Big Data and Privacy: The New Conversation
Privacy is a big deal.
If anyone in the data industry didn’t know this before, they sure do know it now. Recent events in American politics have polarized many people to opposing camps on this issue, but what everyone seems to agree on is that data is powerful, and therefore the industry that helps to produce it should be monitored.
A recent post on the New York Time’s Blog tackles the latest issue in this debate, by summarizing the main issue for folks all over the country:
While proponents view such big data analytics as promising tools for discovering useful insights in medicine, education, marketing and many other fields, consumer advocates warn that without explicit federal rules or policies overseeing their use, computer-generated algorithms could potentially be used to identify people who would prefer to remain anonymous, or to discriminate unfairly. They could be used, for example, to offer some consumers perks while others are charged higher prices or interest rates.
To be sure, these are valid concerns. Anyone that works in the fields of Data (Data Warehousing, Data Collection, Data Anything!) should be paying attention to the way this drama is unfolding; it has huge implications for politics, government, and business. We can’t talk about this issue without talking about what has prompted this level of concern, which in this case would now-infamous NSA leaks.
This is not a political blog, so don’t worry, we’re not going there! But, it is foolish to ignore the changing public sentiment when it comes to things like Big Data. Instead of ignoring it, we should be joining in the conversation, because the people who design these Big Data systems (and interfaces, and warehouses, etc) are also people who care about privacy, and many of them would horrified to find their life’s work used in a way that is harmful. This is not a surprising thing to learn, is it? It shouldn’t be. These people are us.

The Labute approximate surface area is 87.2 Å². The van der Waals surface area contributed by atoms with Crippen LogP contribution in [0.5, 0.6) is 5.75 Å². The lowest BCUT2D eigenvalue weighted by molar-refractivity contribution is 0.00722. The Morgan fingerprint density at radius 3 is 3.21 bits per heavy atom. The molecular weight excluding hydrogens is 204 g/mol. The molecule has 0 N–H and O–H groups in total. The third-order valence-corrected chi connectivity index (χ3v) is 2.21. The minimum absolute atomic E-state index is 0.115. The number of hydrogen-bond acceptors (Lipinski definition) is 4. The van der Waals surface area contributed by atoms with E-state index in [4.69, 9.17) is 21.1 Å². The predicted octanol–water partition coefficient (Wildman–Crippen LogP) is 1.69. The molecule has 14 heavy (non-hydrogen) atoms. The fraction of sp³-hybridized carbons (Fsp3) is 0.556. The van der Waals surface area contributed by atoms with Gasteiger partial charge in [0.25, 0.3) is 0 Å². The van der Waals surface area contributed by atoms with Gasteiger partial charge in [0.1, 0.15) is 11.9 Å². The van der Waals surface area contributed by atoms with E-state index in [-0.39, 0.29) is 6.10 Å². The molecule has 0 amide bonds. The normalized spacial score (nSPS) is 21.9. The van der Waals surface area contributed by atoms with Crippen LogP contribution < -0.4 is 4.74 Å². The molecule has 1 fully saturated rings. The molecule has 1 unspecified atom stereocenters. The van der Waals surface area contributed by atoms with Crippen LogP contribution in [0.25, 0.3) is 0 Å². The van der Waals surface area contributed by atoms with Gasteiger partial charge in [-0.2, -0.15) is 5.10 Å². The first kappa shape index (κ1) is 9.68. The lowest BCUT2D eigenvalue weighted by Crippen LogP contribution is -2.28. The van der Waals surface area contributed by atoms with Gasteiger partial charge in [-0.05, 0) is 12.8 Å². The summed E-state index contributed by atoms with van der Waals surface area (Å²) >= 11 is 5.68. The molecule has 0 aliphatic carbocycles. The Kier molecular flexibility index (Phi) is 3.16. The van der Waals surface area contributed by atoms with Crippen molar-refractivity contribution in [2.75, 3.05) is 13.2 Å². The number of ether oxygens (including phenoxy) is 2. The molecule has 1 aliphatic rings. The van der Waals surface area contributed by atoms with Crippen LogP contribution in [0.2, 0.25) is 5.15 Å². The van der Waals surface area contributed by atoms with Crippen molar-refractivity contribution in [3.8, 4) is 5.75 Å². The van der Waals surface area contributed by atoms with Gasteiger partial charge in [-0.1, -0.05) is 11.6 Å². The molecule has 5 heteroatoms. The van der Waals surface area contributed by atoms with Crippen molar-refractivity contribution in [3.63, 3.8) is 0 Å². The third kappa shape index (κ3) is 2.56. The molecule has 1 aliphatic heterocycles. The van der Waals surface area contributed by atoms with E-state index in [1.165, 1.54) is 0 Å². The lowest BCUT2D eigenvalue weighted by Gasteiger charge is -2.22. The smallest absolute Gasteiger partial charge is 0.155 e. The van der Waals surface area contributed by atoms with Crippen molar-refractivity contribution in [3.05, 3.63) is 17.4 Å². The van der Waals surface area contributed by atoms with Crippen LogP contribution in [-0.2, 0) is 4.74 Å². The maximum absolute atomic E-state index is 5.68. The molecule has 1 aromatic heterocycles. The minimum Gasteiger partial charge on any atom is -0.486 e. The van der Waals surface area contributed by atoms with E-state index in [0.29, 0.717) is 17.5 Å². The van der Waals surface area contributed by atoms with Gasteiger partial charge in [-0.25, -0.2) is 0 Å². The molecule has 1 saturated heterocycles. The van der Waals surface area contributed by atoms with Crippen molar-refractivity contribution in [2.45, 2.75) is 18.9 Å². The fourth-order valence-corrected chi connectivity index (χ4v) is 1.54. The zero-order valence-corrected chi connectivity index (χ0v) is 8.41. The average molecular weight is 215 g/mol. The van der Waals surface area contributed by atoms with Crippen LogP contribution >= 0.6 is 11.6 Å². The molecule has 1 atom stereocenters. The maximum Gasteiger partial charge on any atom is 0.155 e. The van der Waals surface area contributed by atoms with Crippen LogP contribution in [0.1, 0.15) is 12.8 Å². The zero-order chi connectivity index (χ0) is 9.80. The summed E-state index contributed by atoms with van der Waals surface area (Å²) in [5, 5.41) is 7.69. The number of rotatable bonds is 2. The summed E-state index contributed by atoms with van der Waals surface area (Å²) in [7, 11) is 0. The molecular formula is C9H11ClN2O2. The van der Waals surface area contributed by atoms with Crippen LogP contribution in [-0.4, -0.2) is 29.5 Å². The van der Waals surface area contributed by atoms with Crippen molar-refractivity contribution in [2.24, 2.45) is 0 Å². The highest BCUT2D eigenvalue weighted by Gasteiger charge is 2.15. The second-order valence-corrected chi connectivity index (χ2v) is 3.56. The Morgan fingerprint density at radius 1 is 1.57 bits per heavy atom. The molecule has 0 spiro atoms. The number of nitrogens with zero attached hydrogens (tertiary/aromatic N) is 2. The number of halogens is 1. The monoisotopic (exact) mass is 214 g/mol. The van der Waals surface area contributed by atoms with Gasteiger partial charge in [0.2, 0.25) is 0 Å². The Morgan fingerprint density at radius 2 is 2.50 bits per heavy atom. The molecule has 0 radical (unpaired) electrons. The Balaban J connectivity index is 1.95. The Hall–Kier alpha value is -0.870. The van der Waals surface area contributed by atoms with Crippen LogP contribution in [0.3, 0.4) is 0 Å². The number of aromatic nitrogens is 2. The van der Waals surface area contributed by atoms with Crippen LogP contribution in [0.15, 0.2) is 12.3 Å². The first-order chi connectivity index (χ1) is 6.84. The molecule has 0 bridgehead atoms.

And thankfully, we are part of the conversation — with the very organizations we should be talking to, to include the White House:
On Jan. 17, the President called for comprehensive review by “senior government officials,” led by advisor John Podesta. The goal is to look at how “big data” is collected, analyzed and used and the impact on privacy, public policy and the economy. Among other things, the White House wants to know if there is a way to set international norms for managing data and how “we can continue to promote the free flow of information in ways that are consistent with both privacy and security.
This comes on the heels of the White House, in an effort led by the President, seeking the advice and counsel of the Big Data players in the field. This is great news, and everyone working in the Big Data, Business Intelligence, and Analytics fields should be thrilled that Uncle Sam is casting about for help. It gives us a huge opportunity to have our voices heard, and to help governments of all sizes understand the power of data, and what it can do for people.
Because when we get down to it, all of this is aimed at making life better for people: whether it is helping them increase profits, helping them make better decisions, or indeed, helping governments to govern. This is important stuff, and we should be a part of it.
If you could tell the government one thing about Big Data, what would it be?